Frederick von Wirsberg was intended for students in all 
the faculties. The prince bishop Julius supplied these 
deficiencies, and established education in Franconia in such 
a way as to make it independent of outside resources, and 
well provided for in every way. First ol all he obtained 
for the Jesuit college the pontifical and Imperial privileges 
which converted it into a university. 6 He further established 

I GROPP, I., 386. WEGELE in the Allg. Deutsche Biogr., VIII., 
60 seq. 

2 GROPP, I., 388. 

3 BRAUN, I., 106 seqq. 

4 Ibid., 124 seqq., 139 seqq., 145 seqq. 

5 Julius to the Chapter on February 28, 1575, ibid., 178. 

6 Gregory XIII. on March 28, 1575, in GROPPER, I., 499 seq. ; 
WEGELE, Geschichte, II., 80 seqq. Maximilian, II., on May n, 
1575, ibid., 84 ; cf. BRAUN, I., 167 seqq. 


three colleges which were intended to ensure to the rising 
generation a means of recovery and protection from danger. 1 
The first, the college of St. Kilian, for forty theological students, 
was to form the true Tridentine theological seminary ; to 
this was attached a house for students in all the faculties. 2 
The second, the Marian College, intended to serve as a 
preparatory school for that of St. Kilian, was also for forty 
students ; this was to serve for the classics and philosophy. 3 
The third institution for poor boys, was in its turn to serve 
as a preparatory school for the Marian. 4 To these three there 
was added in 1607 a seminary for 24 young nobles ; 5 in this 
way, provision had now been made for all, as far as education 
was concerned. The teachers and professors in all these 
institutions were drawn by Bishop Julius from the Jesuits. 

So as to prepare a suitable residence for his university, 
as well as for the college of St. Kilian, he erected a splendid 
new building. 8 He too had to contend with the same financial 
difficulties which had prevented Bishop Frederick from 
founding the university which he too had had in view. But 
in spite of all difficulties, and in spite of the opposition of 
his unintelligent chapter and their hostility to the Jesuits, 
Julius was successful in carrying out his intentions. Some 
times it is true, there was a tendency on his part to have 
recourse to force, the natural effect of his iron will. When 

X A written document, dated January 2, 1589, decreed that 
the work of education should be distributed among three colleges. 
BRAUN, I., 316 seqq. 

8 Ibid., 175 seqq. 

8 Ibid., 259. 

Ibid., 312. 

6 BRAUN, I., 351. F. K. HUMMER, Das von Fiirstbischof Julius 
gestiftete Seminarium nobilium zu Wiirzburg, Wiirzburg, 1906. 

6 BRAUN, I., 285 seqq. BUCHINGER, 147 seqq. Opening 
celebrations on January 2, 1582 (WEGELE, Geschichte, I., 196 seq., 
II., 127). About the university, see Kunstdenkmdler von Unter- 
franken und Wiirzburg, XII. (1914) ; R. STOLZE, Erziehungs und 
Unterrichtsanstalten im Julius-spital seit 1580 bis 1803, Munich,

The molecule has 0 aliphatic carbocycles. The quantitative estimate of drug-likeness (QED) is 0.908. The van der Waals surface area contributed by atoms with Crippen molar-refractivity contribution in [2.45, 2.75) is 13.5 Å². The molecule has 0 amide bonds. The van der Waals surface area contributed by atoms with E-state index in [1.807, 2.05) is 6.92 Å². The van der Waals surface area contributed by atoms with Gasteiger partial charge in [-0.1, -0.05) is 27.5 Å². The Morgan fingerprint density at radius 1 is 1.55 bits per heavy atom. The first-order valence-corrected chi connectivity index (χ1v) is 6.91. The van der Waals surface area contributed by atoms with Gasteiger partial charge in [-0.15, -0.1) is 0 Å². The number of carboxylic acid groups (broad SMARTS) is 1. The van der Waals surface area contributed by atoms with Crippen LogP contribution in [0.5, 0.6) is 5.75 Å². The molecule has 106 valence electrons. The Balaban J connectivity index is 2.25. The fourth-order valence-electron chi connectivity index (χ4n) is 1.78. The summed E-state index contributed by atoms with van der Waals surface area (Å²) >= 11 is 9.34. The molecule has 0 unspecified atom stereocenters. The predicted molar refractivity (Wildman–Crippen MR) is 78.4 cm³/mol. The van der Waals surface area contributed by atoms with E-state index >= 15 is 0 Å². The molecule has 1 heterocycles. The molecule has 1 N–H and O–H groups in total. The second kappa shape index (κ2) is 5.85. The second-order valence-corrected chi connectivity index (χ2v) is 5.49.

for example the chapter would not concede the use of an 
empty monastery for the projected Tridentine seminary, he 
himself handed over the building to the Jesuits, brevimanu, 
and the chapter had to give way whether they liked it or not. 1 

The zeal of Bishop Julius was not yet satisfied with all 
these institutions. He was not only a promoter of learning, 
but he was also a fathei of the poor and needy. 2 The 
destructive military campaigns of which the Duchy of 
Franconia had been the scene during the XVIth century, 
had directly injured many pious institutions, and given their 
unscrupulous administrators an excuse for being unfaithful 
to their trust. The prince-bishop now intervened ; he 
examined the state of these institutions, saved some from 
ruin, and improved and reorganized them in general. Several 
of his enactments on behalf of the still existing hospitals, 
such as that for Arnstein in 1573, for Heidingsfeld in 1585, 
for Miinnerstadt in 1591, for Dettelbach, Gerolzhofen, 
Mellrichstadt, Neustadt, and Rottingen in 1616, together 
with the ordinances on behalf of Ebern, Karlstadt, Volkach, 
Hassfurt, Iphofen and Konigshofen, are couched in eloquent 
language. 3 In many instances the efforts of Echter on behalf 
of ancient institutions took the form of an almost entirely 
new foundation. He himself described the spirit which 
guided him in his works of charity in an autograph postscript 
to the statute for the hospital at Volkach, which he had rebuilt 
from its foundations ; 4 " I do not remember having ever 
read of anyone dying a bad death who willingly devoted 
himself to works of charity, for such a one has many to inter 
cede for him, and it is impossible for the prayers of many 
people not to be heard." 

The most important of the bishop s charitable foundations 
was the great Julian hospital which still exists in the city 

1 BRAUN, I., 180, 259 seq. In 1581 Gregory XIII. issued a 
prohibition preventing the bishop from seizing the property of 
the Jesuits (ibid., 206, n. i). Cf. DUHR, I., 126 seqq. 

2 BUCHINGER, 243 seqq. JANSSEN-PASTOR, V. 15 " 16 , 239. 

3 BUCHINGER, 244. 

4 Of 1607, ibid., 246.